The term "fiscal conservative" is a libertarian dog whistle, or actually I suppose just a whistle because everybody knows that's what it means. Is supposed to mean. The problem, of course, is that nobody who calls him or herself a fiscal conservative actually is one, which makes it an even more aggravating theft of terminology than Republicans claiming ownership of the word "family." Liberals don't speak up about this more often because they don't believe that government spending is bad by default and taxation is theft (nor should they; that's quite sensible of them), but they also recognize that when someone calls him/herself a fiscal conservative what he/she generally means is that he/she is anti-welfare. Anti-government spending, when it might help out minorities, women, and the poor. And liberals don't think it's so gosh darned important to be fiscally conservative in the first place, so they rarely point out that ending the drug war, legalizing sex work, cutting back on the military campaigning, even giving out birth control for free (literally, as opposed to mandating that health insurance cover it), you know, the things that make conservatives scream? Would actually save the government boatloads of cash.

The existence of libertarian atheists is, you might say, vexing to liberal atheists. It's vexing to me as well because libertarians are often morons, prone to doing things like complaining that a sexual harassment policy for a skeptical/atheist conference is a violation of their rights, said rights apparently entailing the freedom to be a sexist boor at a conference without repercussions. Discussions about topics like sexual harassment shouldn't have to begin with explaining, for the 9,000th time, what's wrong with sexual harassment in the first place, or how freedom of speech doesn't apply to private venues where other people have spent good money to get together and exchange ideas and "Sleep with me or you're a bitch" is not generally one of the ideas they have in mind.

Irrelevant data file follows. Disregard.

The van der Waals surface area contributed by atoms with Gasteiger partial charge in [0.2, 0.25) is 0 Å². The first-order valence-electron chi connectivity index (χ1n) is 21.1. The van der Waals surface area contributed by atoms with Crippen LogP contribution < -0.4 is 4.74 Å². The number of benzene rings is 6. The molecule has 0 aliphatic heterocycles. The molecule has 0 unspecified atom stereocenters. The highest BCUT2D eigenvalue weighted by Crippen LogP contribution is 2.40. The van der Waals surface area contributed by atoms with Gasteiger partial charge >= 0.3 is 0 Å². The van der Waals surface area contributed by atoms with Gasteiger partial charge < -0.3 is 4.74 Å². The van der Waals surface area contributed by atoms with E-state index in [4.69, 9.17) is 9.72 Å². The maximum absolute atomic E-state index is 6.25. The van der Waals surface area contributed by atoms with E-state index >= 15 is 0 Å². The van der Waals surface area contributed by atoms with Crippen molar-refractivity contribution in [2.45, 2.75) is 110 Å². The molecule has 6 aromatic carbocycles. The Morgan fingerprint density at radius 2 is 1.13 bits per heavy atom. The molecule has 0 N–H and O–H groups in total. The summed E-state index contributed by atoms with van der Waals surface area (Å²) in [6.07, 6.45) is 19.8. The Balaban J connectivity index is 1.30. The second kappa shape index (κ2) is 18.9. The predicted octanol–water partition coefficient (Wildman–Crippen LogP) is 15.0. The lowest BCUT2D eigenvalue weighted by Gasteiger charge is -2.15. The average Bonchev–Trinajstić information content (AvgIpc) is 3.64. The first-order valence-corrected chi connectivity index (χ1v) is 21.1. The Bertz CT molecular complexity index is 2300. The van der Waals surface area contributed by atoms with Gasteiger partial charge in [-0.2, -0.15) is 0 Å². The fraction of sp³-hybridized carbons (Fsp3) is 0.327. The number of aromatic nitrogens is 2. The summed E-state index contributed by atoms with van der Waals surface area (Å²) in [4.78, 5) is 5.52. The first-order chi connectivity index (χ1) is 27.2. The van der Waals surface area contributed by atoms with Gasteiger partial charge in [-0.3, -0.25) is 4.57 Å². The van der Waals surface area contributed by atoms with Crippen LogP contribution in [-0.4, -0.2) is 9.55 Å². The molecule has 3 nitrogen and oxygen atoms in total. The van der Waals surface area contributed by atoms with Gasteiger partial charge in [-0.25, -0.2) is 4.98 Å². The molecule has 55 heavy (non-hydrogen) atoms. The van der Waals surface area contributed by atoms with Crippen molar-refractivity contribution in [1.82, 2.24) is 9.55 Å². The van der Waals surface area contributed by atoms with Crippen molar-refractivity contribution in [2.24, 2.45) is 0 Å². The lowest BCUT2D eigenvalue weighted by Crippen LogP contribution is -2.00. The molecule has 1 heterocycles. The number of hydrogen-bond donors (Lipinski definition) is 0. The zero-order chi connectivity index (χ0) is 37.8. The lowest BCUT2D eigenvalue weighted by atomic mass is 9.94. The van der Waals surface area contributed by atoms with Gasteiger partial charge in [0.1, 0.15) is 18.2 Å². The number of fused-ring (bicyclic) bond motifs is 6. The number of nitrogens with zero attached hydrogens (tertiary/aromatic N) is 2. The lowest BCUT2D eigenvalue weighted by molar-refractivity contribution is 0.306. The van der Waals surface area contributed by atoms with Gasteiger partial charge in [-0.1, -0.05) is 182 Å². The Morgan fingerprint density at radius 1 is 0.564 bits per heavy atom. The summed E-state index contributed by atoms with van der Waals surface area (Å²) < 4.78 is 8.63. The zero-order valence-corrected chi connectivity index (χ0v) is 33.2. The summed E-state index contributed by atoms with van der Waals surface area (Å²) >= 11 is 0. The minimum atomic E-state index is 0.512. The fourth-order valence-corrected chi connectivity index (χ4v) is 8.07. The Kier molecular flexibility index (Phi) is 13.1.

So I can absolutely-- totally-- understand why someone who has worked for years to connect skeptical/atheist activism with social justice issues, actually improve the world instead of sitting around arguing about whether God does or doesn't exist, would be infuriated by the notion of the president of American Atheists trying to, in effect, pour some white paint into the enormous black pool of "theocracy" that Silverman even acknowledges is "holding down" a brand of political conservatism that doesn't involve stepping all over minorities and the poor and taking ownership of their reproductive capacities (since I seriously mixed metaphors there, just imagine the black pool holding things down is the goop that killed Tasha Yar in TNG).

However, differences of political opinion amongst atheists and skeptics also makes me very happy, because it forces us to confront some often inconvenient facts. Like the fact that "secular" only means "without a religious basis." Like the fact that being right about some very important things does not make you right about everything, and conversely that being very wrong about some things doesn't make you wrong about others. Like the fact that when you find yourself on the same side as someone you normally disagree with, there's nothing wrong with acknowledging that and counting them as an ally to the extent that they're willing to be one. Like that refusing to do this comes off as petulant and tribalistic, because it often is.

I want everyone who claims to be skeptical to actually be  skeptical. To make good arguments. To be civil, analytical, and willing to work together for the greater good. Needless to say, I don't always get what I want. But come on, people...we can do better than this.